The Spy Who Worked for His Mother

FX pushes the envelope with a clever new animated take on the international spy genre, courtesy of Adam Reed, co-creator of Frisky Dingo and Sealab 2021.

Just when you think you’ve seen every possible spoof of the spy genre, a clever new animated series pops up on the FX channel to prove that there’s a fresh way to approach the genre if you get the right channel. The witty, grown-up show is called Archer and centers on a sophisticated master spy (voiced by H. Jon Benjamin) and his life at the ISIS agency where ‘global crises are merely opportunities for its highly trained employees to confuse, undermine, betray and royally screw each other.’

As show creator Adam Reed tells us, ‘it’s basically James Bond meets Arrested Development. I’d been given a whole set of old James Bond pulp novels, so I did a lot of research. And I was struck by how dark they were. Bond was kind of a misogynistic character’he wasn’t that lovable gentleman that we’ve seen in the movies. He was kind of a dick! So that was the germ of the idea and I wanted to see how far I could get away with it’which is doing a show about a guy who would be pretty good at his job, if he weren’t so self-involved.’

Among the other intriguing aspects of the show is the fact that Archer’s boss at the agency is none other than his domineering mother, Malory, voiced by the one-of-a-kind Jessica Walter (Arrested Development). He also has to deal with the unpleasant fact that his colleague, Agent Lana Kane, is also his ex-girlfriend (Aisha Tyler) in addition to the fact that his hapless secretary Cheryl (Judy Greer) pines for him. SNL‘s Chris Parnell rounds up the cast as ISIS comptroller Cyril Figgis.

Reed, whose impressive list of writing credits include [adult swim] hits such as Sealab 2021 and Frisky Dingo, says he was ready to embark on a new creative venture after taking a year off, walking across Spain, sitting in cafes, drinking beer and coffee and scribbling in his notebook. He recalls, ‘I was in Europe and had a 400-page journal to fill, so I started to think about international affairs. What I didn’t want to do was the old bumbling spy concept. For me, it’s much more fun and easier to write dicks. Basically, it’s all an excuse to get these people in larger-than-life situations and have them bicker while bigger stuff is going on. Most TV is about bickering anyway!’

Also along for the ride are Reed’s exec producing partner and frequent collaborator Matt Thompson, producers Neal Holman, Eric Sims, Mack Williams (director) and Casey Willis (art director). ‘We’ve worked with the same team before, and I have to give credit to all the artists for making the show look so great,’ says Reed. ‘We wanted the show to look as real as possible, so we get models for all the characters and dress them up in vintage clothes. We take up to 700 pictures of someone’s face, from different angles and emotions.’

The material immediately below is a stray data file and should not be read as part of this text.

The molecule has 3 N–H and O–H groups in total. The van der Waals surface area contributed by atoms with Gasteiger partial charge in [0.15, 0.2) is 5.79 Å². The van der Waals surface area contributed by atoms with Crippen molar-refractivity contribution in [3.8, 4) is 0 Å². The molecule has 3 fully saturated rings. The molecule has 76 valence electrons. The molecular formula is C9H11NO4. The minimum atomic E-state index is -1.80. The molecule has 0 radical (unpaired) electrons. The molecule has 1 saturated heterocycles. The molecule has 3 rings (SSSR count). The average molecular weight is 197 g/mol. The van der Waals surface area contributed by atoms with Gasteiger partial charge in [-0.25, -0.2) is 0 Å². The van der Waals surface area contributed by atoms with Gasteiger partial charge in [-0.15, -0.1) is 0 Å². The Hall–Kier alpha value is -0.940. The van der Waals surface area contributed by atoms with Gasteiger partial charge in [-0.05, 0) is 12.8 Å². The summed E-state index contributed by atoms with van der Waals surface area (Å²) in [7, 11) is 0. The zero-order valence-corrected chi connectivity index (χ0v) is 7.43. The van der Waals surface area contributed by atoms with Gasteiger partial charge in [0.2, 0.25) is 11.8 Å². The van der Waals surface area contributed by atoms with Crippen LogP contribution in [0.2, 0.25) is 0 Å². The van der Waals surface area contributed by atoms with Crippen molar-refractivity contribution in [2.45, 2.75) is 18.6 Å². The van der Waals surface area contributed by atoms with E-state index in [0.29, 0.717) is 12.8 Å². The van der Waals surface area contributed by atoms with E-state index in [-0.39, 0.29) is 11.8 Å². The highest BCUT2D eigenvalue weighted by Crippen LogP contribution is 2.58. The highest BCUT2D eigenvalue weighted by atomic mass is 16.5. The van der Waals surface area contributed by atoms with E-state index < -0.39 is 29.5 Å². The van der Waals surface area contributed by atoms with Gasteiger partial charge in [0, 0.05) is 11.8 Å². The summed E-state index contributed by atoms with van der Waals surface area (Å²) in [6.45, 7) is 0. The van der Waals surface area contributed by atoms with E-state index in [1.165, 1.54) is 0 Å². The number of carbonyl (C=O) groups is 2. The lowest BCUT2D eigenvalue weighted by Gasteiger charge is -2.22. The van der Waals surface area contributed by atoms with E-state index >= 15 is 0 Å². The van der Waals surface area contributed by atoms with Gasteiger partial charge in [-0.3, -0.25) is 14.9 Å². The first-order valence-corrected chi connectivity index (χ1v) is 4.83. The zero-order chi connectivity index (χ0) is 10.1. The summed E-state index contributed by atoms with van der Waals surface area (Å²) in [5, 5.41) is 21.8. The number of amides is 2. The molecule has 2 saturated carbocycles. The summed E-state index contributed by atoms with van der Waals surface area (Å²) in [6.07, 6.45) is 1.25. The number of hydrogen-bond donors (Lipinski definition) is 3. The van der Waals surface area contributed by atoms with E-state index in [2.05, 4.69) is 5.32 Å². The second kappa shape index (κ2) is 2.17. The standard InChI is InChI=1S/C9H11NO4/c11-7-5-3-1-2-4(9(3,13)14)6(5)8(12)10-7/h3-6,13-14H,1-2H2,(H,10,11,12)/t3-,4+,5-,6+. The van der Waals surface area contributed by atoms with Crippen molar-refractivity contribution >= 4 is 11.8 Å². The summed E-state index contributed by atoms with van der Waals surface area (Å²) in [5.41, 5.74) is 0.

Kansas City-based Trinity Animation produces the show’s 3D environment. ‘There’s an actual 3D model of Malory’s office, so we can sprint the camera around and shoot it in various angles,’ explains Reed. ‘The backgrounds are done in Photoshop and Illustrator and the bulk of the animation is produced in After Effects over at Atlanta’s Radical Axis.

So how is creating a half-hour show about clever spies different from the 15-minute world of Frisky Dingo? Reed says somehow it takes a lot more than twice as long to deliver the show. ‘It’s a lot different now. We used to do the [adult swim] shows in a two-bedroom house, just eight guys sitting around knocking about ideas. But now this is a real TV show. We have a gigantic hangar full of people working on this series.’

FX has greenlit 10 episodes of Archer for now, and Reed says he’s pretty happy with the way things have worked out. ‘I pitched the show to several networks, and I was hoping that the programming people at FX would say yes, because 90 percent of the shows I watch on TV are on either FX or HBO.’

It takes Reed about three weeks to bang out the 36-page script for each episode’and he has had to do 10 of them since July. ‘That’s about 450 pages, including scripts that didn’t get network approval! That’s like three movies in six months. For Frisky Dingo, we had to do 12 scripts’14-page scripts, one a month. So now my typing has become phenomenal,’ he jokes. ‘My eighth grade typing teacher would be very proud of me!’

Reed remembers watching six hours of TV every Saturday morning when he was a kid. He says he loved the Warner Bros. toons, but found Hanna Barbera’s Scooby-Doo absolutely terrifying. However, his all-time favorite TV series is The Andy Griffith Show. ‘I’ve seen all 6,000 episodes of that show at least four times each,’ he jokes. ‘That is such an incredibly well-written show’it’s a pitch-perfect sitcom.’

Reed’s career in animation took off completely on a lark. After graduating with an English degree, he moved to France to work as a carpenter, but he ran out of money and had to return home to the U.S. ‘I was totally unemployable at the time, so I flew to Atlanta to visit my sister who worked at Turner. I showed up at her office and her boss gave me a job! I stuck with it and got a job at on-air promotions at Cartoon Network, which eventually led me to writing for Space Ghost Coast to Coast.’

Now that he’s walked 700 miles from Seville to Santiago in Spain and created his own spy toon, Reed says he’s really enjoying how people are reacting to the show. ‘The most fun thing for me is to get in the room with the actors and listen to them ad lib and all of us making each other laugh,’ he notes. ‘Then when we projected the finished cut, it was great to hear people laugh at the show’these are people who have already seen the show a bunch of times. Now hopefully, people who’ll see it on TV this month will also find it as funny!’

Archer premieres Thursday, January 14, at 10 p.m on FX.